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Feature #16428

Add Array#uniq?, Enumerable#uniq?

Added by kyanagi (Kouhei Yanagita) 11 months ago. Updated 7 months ago.

Status:
Feedback
Priority:
Normal
Assignee:
-
Target version:
-
[ruby-core:96288]

Description

I propose Array#uniq?.

I often need to check if an array have duplicate elements.

This method returns true if no duplicates are found in self, otherwise returns false.
If a block is given, it will use the return value of the block for comparison.

This is equivalent to array.uniq.size == array.size, but faster.

% ~/tmp/r/bin/ruby -rbenchmark/ips -e 'a = Array.new(100) { rand(1000) }; Benchmark.ips { |x| x.report("uniq") { a.uniq.size == a.size }; x.report("uniq?") { a.uniq? } }'
Warming up --------------------------------------
                uniq    25.765k i/100ms
               uniq?    76.544k i/100ms
Calculating -------------------------------------
                uniq    278.144k (± 4.1%) i/s -      1.391M in   5.010858s
               uniq?    981.868k (± 5.1%) i/s -      4.975M in   5.081611s

I think the name uniq? is natural because Array already has uniq.

patch: https://github.com/ruby/ruby/pull/2762

Updated by shevegen (Robert A. Heiler) 11 months ago

I often need to check if an array have duplicate elements.

Makes sense to me; I have had situations where I needed this
too in the past (including situations for non-unique entries
in an Array), so I agree on the general use case opportunities
in this regard.

Updated by duerst (Martin Dürst) 11 months ago

I seem to member that many years ago, I made the same proposal, and Nobu created a patch, but unfortunately, I didn't find any traces anymore on this tracker or in my mail.

Anyway, I support this proposal. It's definitely an useful functionality, and it's clearly faster than doing it indirectly via #uniq.

Updated by kyanagi (Kouhei Yanagita) 11 months ago

  • Subject changed from Add Array#uniq? to Add Array#uniq?, Enumerable#uniq?

Following a suggestion of Enumerable#uniq?, I also added Enumerable#uniq? to my patch.
Array#uniq? is left because it is faster than Enumerable#uniq?.

Updated by matz (Yukihiro Matsumoto) 8 months ago

  • Status changed from Open to Feedback

You said, "I often need to check if an array have duplicate elements". But we cannot think of the real-world use-case.
Could you elaborate on how to use the proposed #uniq? and its benefit?

Matz.

Updated by kyanagi (Kouhei Yanagita) 8 months ago

I was developing mobile games, and I met these situations:

A card deck can't have duplicate characters.
i.e. deck.cards.map(&:character_id).uniq.size == deck.cards.size
-> deck.cards.map(&:character_id).uniq? or deck.cards.uniq?(&:character_id)

When players compose items, each of them should be different.
i.e. materials.map(&:item_id).uniq.size == materials.size
-> materials.map(&:item_id).uniq? or materials.uniq?(&:item_id)

Another situation:

I developed a registration form for relay runners.
A request body is like this:

# Missing sections are allowed. You can send them later.
[
  { section: 1, name: 'aaa' },
  { section: 3, name: 'bbb' },
  { section: 5, name: 'ccc' },
]

In this case, duplication of section is not allowed.
runners.map(&:section).uniq.size == runners.size
-> runners.map(&:section).uniq? or runners.uniq?(&:section)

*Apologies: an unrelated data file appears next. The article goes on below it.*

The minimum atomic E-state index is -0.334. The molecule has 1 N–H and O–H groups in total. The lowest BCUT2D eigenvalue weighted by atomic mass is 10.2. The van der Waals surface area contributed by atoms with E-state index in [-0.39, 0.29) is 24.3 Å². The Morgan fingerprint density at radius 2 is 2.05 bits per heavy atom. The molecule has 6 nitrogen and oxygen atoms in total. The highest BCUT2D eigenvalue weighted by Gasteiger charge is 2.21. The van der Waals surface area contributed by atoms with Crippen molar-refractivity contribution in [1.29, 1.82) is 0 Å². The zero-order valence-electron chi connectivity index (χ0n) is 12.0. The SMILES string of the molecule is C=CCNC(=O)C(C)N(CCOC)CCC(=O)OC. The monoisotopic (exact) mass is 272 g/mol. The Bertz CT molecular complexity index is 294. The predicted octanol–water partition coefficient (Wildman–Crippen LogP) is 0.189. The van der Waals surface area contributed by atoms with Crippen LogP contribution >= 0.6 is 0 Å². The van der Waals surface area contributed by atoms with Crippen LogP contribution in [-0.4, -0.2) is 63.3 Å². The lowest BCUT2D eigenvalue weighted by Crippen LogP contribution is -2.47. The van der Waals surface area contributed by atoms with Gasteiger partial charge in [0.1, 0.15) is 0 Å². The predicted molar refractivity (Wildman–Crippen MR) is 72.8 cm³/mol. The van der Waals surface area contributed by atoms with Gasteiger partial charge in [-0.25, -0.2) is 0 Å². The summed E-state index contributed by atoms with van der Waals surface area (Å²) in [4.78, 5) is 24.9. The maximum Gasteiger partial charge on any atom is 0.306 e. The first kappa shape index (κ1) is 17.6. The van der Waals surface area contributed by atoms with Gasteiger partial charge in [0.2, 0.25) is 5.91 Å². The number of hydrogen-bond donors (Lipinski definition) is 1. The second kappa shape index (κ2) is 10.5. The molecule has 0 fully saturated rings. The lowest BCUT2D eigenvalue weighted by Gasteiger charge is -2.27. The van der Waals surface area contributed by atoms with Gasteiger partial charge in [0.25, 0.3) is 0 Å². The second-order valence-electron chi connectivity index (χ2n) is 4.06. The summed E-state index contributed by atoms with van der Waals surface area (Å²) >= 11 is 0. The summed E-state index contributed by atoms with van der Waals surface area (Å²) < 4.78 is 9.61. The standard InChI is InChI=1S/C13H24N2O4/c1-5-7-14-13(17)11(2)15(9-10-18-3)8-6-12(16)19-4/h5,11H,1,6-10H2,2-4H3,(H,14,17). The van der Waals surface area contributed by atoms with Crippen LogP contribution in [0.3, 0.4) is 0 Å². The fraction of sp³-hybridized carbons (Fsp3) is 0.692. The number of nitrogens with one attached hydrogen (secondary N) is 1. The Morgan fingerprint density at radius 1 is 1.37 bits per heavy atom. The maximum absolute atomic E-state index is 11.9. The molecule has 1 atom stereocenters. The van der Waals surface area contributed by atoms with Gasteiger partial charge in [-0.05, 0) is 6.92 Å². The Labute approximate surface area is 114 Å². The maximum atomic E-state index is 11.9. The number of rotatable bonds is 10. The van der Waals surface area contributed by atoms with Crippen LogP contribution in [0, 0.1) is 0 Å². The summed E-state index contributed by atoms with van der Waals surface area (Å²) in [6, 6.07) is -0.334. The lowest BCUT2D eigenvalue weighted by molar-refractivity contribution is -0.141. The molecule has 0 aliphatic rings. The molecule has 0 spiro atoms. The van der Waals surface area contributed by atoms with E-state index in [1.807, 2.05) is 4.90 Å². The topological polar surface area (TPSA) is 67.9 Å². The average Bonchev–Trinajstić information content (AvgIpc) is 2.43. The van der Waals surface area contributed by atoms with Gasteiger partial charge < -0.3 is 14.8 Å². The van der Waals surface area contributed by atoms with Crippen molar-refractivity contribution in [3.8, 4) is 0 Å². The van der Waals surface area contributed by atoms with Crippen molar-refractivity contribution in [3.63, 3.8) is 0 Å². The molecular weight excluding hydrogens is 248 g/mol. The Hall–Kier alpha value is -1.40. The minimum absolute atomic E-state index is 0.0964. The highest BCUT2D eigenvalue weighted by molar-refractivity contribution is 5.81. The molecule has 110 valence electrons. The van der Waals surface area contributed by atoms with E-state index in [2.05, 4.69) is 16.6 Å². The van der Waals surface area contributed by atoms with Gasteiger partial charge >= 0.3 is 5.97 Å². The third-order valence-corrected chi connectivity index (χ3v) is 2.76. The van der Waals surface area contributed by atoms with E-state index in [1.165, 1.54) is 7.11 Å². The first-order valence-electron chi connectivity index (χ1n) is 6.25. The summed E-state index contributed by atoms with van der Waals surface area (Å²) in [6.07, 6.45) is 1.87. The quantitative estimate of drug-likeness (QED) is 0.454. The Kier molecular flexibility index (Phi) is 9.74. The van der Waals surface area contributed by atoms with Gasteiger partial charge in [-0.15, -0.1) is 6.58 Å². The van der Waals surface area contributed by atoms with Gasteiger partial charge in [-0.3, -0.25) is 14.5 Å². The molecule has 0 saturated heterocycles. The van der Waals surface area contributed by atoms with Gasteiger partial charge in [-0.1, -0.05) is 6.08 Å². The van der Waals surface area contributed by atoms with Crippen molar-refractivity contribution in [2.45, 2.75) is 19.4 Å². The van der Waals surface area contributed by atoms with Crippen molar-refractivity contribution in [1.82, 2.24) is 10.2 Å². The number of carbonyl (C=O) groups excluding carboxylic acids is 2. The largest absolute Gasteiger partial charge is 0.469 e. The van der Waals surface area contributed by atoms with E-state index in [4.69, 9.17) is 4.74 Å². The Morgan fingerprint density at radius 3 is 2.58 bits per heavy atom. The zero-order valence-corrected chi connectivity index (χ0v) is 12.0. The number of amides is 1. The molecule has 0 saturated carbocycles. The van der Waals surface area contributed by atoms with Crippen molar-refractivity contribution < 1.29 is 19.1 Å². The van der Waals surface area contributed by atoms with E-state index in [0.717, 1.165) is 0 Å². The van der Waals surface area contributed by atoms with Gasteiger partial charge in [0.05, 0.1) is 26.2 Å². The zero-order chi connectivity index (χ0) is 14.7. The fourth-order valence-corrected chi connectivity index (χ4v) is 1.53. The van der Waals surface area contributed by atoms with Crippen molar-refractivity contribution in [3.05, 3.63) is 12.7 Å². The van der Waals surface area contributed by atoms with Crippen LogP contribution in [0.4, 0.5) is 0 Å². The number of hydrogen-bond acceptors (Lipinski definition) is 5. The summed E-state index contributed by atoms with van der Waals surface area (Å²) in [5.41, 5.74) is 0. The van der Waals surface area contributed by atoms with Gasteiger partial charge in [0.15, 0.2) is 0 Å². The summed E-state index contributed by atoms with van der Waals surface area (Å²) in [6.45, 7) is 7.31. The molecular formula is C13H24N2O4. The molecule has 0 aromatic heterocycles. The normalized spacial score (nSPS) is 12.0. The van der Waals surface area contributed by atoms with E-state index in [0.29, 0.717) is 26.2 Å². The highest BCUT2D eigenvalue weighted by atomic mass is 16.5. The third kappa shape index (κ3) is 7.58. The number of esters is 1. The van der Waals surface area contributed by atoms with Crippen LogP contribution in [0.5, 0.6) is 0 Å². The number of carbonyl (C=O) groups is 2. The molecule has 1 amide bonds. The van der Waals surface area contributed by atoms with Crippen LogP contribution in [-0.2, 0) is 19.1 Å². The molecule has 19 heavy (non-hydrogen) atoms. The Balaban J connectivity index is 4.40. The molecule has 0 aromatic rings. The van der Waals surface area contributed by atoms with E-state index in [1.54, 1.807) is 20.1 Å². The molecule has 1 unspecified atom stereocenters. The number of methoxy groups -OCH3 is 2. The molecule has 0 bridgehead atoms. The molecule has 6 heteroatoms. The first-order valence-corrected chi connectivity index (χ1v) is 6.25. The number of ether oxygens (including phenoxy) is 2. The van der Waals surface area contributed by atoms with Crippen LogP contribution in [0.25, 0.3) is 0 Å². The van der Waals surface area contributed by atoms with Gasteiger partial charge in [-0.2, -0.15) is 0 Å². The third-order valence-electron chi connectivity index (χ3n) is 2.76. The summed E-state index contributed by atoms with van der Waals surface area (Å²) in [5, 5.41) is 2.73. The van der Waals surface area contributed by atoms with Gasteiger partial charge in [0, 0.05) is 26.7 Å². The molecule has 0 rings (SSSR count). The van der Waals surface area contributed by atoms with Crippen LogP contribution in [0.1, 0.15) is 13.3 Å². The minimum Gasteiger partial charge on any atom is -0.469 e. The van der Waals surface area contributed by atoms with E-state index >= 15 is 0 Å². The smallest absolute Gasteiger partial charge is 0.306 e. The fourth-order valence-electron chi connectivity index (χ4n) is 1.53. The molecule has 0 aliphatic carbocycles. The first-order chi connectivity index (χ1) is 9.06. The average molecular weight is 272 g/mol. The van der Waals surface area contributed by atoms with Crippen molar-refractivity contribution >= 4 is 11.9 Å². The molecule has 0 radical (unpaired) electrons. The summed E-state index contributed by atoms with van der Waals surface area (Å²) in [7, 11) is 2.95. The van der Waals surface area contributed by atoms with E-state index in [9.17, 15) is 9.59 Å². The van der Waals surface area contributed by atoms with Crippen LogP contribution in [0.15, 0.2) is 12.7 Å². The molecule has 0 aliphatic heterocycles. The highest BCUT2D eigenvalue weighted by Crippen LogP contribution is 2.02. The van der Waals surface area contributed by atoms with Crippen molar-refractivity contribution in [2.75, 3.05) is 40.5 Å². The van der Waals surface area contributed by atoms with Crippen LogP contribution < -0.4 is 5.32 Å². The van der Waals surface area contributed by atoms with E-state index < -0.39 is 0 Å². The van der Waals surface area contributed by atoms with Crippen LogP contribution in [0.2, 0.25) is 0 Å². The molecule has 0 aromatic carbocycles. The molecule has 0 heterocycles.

I think uniq? is easier to write and read than x.uniq.size == x.size
for expression of no duplication. It's even faster.

This check is also found in Ruby's repository (bundler):
https://github.com/ruby/ruby/blob/master/spec/bundler/support/matchers.rb#L84

Updated by shyouhei (Shyouhei Urabe) 8 months ago

kyanagi (Kouhei Yanagita) wrote in #note-5:

I was developing mobile games, and I met these situations:

A card deck can't have duplicate characters.
i.e. deck.cards.map(&:character_id).uniq.size == deck.cards.size
-> deck.cards.map(&:character_id).uniq? or deck.cards.uniq?(&:character_id)

So you just want to test? Why doesn't deck.cards.map(...).uniq!'s return value work?

When players compose items, each of them should be different.
i.e. materials.map(&:item_id).uniq.size == materials.size
-> materials.map(&:item_id).uniq? or materials.uniq?(&:item_id)

So you just want to test? Don't you want to show the duplicated materials to the players? Does uniq? help then?

Another situation:

I developed a registration form for relay runners.
A request body is like this:

# Missing sections are allowed. You can send them later.
[
  { section: 1, name: 'aaa' },
  { section: 3, name: 'bbb' },
  { section: 5, name: 'ccc' },
]

In this case, duplication of section is not allowed.
runners.map(&:section).uniq.size == runners.size
-> runners.map(&:section).uniq? or runners.uniq?(&:section)

So you just want to test? Don't you want to render error message about what is the duplicated section? Does uniq? help then?

I think uniq? is easier to write and read than x.uniq.size == x.size
for expression of no duplication. It's even faster.

My main question is: it isn't faster when you render error messages. How do you use it?

This check is also found in Ruby's repository (bundler):
https://github.com/ruby/ruby/blob/master/spec/bundler/support/matchers.rb#L84

Honestlt I don't understand what this matcher is trying to achieve.

Updated by kyanagi (Kouhei Yanagita) 8 months ago

In my cases, I (server side) only had to check duplication because a client also have validations.
Legal users can't send a request with duplicates, so detailed error message was not required.
(If needed, I could investigate logged request.)

uniq!'s return value is also usable, but I think uniq? is more fitting.
(I'd like to check duplication, not to get uniq array.)

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